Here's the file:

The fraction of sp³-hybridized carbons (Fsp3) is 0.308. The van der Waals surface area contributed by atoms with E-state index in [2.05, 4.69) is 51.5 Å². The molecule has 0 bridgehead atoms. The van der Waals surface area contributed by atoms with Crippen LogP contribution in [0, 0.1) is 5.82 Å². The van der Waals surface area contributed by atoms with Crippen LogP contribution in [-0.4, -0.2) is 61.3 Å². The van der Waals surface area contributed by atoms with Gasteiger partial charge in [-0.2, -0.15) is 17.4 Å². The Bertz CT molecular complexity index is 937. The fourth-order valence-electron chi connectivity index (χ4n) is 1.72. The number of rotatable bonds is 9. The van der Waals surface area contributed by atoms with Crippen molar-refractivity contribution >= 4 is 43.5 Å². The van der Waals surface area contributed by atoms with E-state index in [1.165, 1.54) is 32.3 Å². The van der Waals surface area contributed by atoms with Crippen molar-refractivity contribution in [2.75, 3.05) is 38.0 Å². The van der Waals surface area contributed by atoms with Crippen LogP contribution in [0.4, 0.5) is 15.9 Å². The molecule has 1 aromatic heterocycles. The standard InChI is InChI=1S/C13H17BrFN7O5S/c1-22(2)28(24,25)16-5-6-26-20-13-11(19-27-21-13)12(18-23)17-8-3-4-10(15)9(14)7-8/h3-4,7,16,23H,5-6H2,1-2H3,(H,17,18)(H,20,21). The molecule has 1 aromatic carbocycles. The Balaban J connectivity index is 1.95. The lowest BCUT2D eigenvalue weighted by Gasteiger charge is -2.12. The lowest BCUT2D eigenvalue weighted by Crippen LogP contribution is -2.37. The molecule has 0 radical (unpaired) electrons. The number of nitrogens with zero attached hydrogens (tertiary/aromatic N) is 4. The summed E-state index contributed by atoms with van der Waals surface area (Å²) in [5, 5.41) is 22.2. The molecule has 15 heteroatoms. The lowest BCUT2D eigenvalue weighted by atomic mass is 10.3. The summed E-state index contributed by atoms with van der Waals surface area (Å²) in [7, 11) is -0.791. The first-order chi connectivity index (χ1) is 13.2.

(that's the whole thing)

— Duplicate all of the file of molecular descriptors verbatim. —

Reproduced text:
The fraction of sp³-hybridized carbons (Fsp3) is 0.308. The van der Waals surface area contributed by atoms with E-state index in [2.05, 4.69) is 51.5 Å². The molecule has 0 bridgehead atoms. The van der Waals surface area contributed by atoms with Crippen LogP contribution in [0, 0.1) is 5.82 Å². The van der Waals surface area contributed by atoms with Crippen LogP contribution in [-0.4, -0.2) is 61.3 Å². The van der Waals surface area contributed by atoms with Gasteiger partial charge in [-0.2, -0.15) is 17.4 Å². The Bertz CT molecular complexity index is 937. The fourth-order valence-electron chi connectivity index (χ4n) is 1.72. The number of rotatable bonds is 9. The van der Waals surface area contributed by atoms with Crippen molar-refractivity contribution >= 4 is 43.5 Å². The van der Waals surface area contributed by atoms with E-state index in [1.165, 1.54) is 32.3 Å². The van der Waals surface area contributed by atoms with Crippen molar-refractivity contribution in [2.75, 3.05) is 38.0 Å². The van der Waals surface area contributed by atoms with Crippen LogP contribution in [0.4, 0.5) is 15.9 Å². The molecule has 1 aromatic heterocycles. The standard InChI is InChI=1S/C13H17BrFN7O5S/c1-22(2)28(24,25)16-5-6-26-20-13-11(19-27-21-13)12(18-23)17-8-3-4-10(15)9(14)7-8/h3-4,7,16,23H,5-6H2,1-2H3,(H,17,18)(H,20,21). The molecule has 1 aromatic carbocycles. The Balaban J connectivity index is 1.95. The lowest BCUT2D eigenvalue weighted by Gasteiger charge is -2.12. The lowest BCUT2D eigenvalue weighted by Crippen LogP contribution is -2.37. The molecule has 0 radical (unpaired) electrons. The number of nitrogens with zero attached hydrogens (tertiary/aromatic N) is 4. The summed E-state index contributed by atoms with van der Waals surface area (Å²) in [5, 5.41) is 22.2. The molecule has 15 heteroatoms. The lowest BCUT2D eigenvalue weighted by atomic mass is 10.3. The summed E-state index contributed by atoms with van der Waals surface area (Å²) in [7, 11) is -0.791. The first-order chi connectivity index (χ1) is 13.2.